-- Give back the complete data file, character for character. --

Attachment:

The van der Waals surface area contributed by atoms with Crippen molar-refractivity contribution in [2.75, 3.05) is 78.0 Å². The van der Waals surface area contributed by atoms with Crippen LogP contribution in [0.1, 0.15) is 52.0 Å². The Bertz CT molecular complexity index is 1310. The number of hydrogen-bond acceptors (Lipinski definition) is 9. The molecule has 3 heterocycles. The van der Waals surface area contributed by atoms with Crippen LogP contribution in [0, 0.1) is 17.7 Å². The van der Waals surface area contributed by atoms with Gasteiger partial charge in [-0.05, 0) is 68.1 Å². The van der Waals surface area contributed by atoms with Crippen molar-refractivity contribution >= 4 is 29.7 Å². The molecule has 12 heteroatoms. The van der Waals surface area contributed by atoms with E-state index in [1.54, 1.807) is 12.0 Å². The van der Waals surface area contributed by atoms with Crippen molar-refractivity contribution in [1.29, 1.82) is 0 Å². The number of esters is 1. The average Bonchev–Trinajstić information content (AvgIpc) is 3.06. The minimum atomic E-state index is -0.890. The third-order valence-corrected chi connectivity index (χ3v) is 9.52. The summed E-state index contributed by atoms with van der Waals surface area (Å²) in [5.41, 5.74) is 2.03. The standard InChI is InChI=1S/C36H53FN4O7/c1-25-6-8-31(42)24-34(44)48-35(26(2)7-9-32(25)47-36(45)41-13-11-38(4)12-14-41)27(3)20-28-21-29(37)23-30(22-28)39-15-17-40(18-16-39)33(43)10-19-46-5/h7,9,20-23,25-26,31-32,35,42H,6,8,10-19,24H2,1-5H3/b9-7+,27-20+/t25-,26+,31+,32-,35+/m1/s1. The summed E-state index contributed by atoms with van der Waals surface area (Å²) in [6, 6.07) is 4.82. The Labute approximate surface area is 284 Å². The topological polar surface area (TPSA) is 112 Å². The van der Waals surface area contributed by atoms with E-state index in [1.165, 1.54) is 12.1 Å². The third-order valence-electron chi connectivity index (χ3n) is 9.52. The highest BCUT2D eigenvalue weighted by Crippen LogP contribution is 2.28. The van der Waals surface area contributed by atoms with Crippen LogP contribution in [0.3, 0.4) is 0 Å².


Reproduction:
The van der Waals surface area contributed by atoms with Crippen molar-refractivity contribution in [2.75, 3.05) is 78.0 Å². The van der Waals surface area contributed by atoms with Crippen LogP contribution in [0.1, 0.15) is 52.0 Å². The Bertz CT molecular complexity index is 1310. The number of hydrogen-bond acceptors (Lipinski definition) is 9. The molecule has 3 heterocycles. The van der Waals surface area contributed by atoms with Crippen LogP contribution in [0, 0.1) is 17.7 Å². The van der Waals surface area contributed by atoms with Gasteiger partial charge in [-0.05, 0) is 68.1 Å². The van der Waals surface area contributed by atoms with Crippen molar-refractivity contribution >= 4 is 29.7 Å². The molecule has 12 heteroatoms. The van der Waals surface area contributed by atoms with E-state index in [1.54, 1.807) is 12.0 Å². The van der Waals surface area contributed by atoms with Crippen molar-refractivity contribution in [1.29, 1.82) is 0 Å². The number of esters is 1. The average Bonchev–Trinajstić information content (AvgIpc) is 3.06. The minimum atomic E-state index is -0.890. The third-order valence-corrected chi connectivity index (χ3v) is 9.52. The summed E-state index contributed by atoms with van der Waals surface area (Å²) in [5.41, 5.74) is 2.03. The standard InChI is InChI=1S/C36H53FN4O7/c1-25-6-8-31(42)24-34(44)48-35(26(2)7-9-32(25)47-36(45)41-13-11-38(4)12-14-41)27(3)20-28-21-29(37)23-30(22-28)39-15-17-40(18-16-39)33(43)10-19-46-5/h7,9,20-23,25-26,31-32,35,42H,6,8,10-19,24H2,1-5H3/b9-7+,27-20+/t25-,26+,31+,32-,35+/m1/s1. The summed E-state index contributed by atoms with van der Waals surface area (Å²) in [6, 6.07) is 4.82. The Labute approximate surface area is 284 Å². The topological polar surface area (TPSA) is 112 Å². The van der Waals surface area contributed by atoms with E-state index in [1.165, 1.54) is 12.1 Å². The third-order valence-electron chi connectivity index (χ3n) is 9.52. The highest BCUT2D eigenvalue weighted by Crippen LogP contribution is 2.28. The van der Waals surface area contributed by atoms with Crippen LogP contribution in [0.3, 0.4) is 0 Å².